By Anthony Grant
Yes, Portland, the Rose City,Â is about as good a gay travel destination as they come. Yes, itâ€™s compact, green, eco-friendly and full of great neighborhood restaurants and bars and yes, thereâ€™s no sales tax â€“ on anything! And you can walk into just about any deli and get yourself a bottle of Hot Lips soda made from freshly crushed Willamette Valley raspberries. Despite all this good stuff, my nerdy little confession is that on my recent first-time visit, I barely made it past a bookstore. But not just any bookstore: Powellâ€™s City of Books is a sprawling, gloriously independent bookstore in the trendy Pearl District in downtown Portland. I spent three deliciously offline hours in the (surprise!) travel section alone before checking out the gay literature and art and history sections.
At one point I made a break for one of the famous cookies at the Pearl Bakery across the street, and feasted on a delectable chunky one dense with chocolate and pecans. It paired nicely with the stupendous iced coffee I had at Stumptown Coffee, which is nestled inside the trendy Ace Hotel. I didnâ€™t stay at the Ace, but the vintage photo booth in the lobby made me smile, and I had a memorable dinner at its restaurant, Clyde Common. It was creative, crackling fare, from my starter salad of arugula, castelvetrano olives, pecorino cheese and butter fried croutons, right through to my seared black cod with rapini, capers, chorizo and tarragon vinaigrette. The next morning, had I not been going through another bag of Pearl River cookies, I would have had brunch at Bluehour, a decidedly glamorous eatery that anchors a row of revitalized warehouse spaces in the Pearl.
There are plenty of Portland hotels that are good for gay travel. Thereâ€™s the Ace, of course, but I settled in to a chic and very bustling newcomer called The Nines. Itâ€™s a Starwood Luxury Collection hotel, but thereâ€™s little to suggest a corporate setting. Rooms feature nightclubby lighting fixtures and light-blue velvet sofas. The lobby restaurant, Urban Farmer, focuses on organic and locally-sourced ingredients (like many Portland restaurants), thereâ€™s a small library filled with books from Powellâ€™s that does double duty as a swanky lounge and the Asian-themed rooftop restaurant and bar is called, appropriately enough, Departure.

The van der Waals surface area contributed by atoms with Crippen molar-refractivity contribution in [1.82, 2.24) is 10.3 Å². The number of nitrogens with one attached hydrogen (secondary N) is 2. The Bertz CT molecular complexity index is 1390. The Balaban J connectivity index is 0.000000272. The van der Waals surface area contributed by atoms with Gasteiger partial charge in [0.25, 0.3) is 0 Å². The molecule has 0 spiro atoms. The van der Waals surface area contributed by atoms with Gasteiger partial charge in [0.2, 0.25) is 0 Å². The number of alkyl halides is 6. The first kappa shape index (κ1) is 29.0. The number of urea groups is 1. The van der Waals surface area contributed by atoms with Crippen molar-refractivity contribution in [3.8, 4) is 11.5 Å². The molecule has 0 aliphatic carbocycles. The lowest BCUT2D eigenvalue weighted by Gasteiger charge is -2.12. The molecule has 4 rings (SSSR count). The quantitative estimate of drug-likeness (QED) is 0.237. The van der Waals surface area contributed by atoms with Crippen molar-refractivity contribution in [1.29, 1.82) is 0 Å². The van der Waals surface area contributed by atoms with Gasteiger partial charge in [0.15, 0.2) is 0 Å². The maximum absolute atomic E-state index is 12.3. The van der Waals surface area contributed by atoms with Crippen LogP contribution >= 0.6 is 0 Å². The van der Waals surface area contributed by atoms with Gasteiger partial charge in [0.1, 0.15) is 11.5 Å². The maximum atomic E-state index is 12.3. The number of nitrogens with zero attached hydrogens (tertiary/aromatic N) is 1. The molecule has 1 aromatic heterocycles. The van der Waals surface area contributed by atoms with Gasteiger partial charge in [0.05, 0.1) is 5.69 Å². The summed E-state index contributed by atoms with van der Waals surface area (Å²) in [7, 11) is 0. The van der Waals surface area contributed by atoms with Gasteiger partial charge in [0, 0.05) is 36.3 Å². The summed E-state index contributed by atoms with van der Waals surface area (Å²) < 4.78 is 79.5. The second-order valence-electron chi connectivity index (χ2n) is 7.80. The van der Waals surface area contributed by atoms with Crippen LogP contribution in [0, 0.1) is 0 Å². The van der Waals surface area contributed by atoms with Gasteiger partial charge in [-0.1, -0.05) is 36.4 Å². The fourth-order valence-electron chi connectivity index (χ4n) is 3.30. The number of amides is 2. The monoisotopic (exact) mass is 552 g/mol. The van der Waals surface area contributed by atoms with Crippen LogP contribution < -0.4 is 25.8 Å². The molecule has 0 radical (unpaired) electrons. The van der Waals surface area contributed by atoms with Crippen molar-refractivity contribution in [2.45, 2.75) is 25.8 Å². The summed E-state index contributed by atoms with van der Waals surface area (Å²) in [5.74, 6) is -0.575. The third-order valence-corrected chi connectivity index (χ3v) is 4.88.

Rain or shine, Portlandâ€™s a lovely place to slow down and savor a well-crafted cocktail. I indulged in a wham bam thank-you Sam Singapore Sling at the Teardrop Cocktail Lounge, finishing barely half because I wanted to save some sobriety for the Andrew Christian underwear fashion show at Boxxes, the Pearlâ€™s go-to gay nightspot. It encompasses the Brig, for dancing, and Red Cap Garage, with an enclosed patio that fronts Stark Street (and incidentally, sits invitingly right across from the Ace Hotel).
Across the Willamette River from downtown Portland, but still fairly central, youâ€™ll find the very hip Doug Fir Lounge. The mid-century log cabin dĂ©cor is fit for a Bond flick, and indie bands perform in the space nightly. It’s located on the same property as the Jupiter Hotel, a â€ścultural boutique hotelâ€ť and one-stop shop for everything from a new ‘do at Wack, a hair salon, to a new tattoo at the Jackelope Tattoo Studio. As a guest, you could also rent a bike and cruise around this leafy town. In Portland, there are more possibilities than you might think.
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Anthony Grant created the first travel blog for TV station France 24 in Paris and is former senior editor at Forbes Traveler (where he now contributes features) in New York. For more visit http://voyagiste.wordpress.com/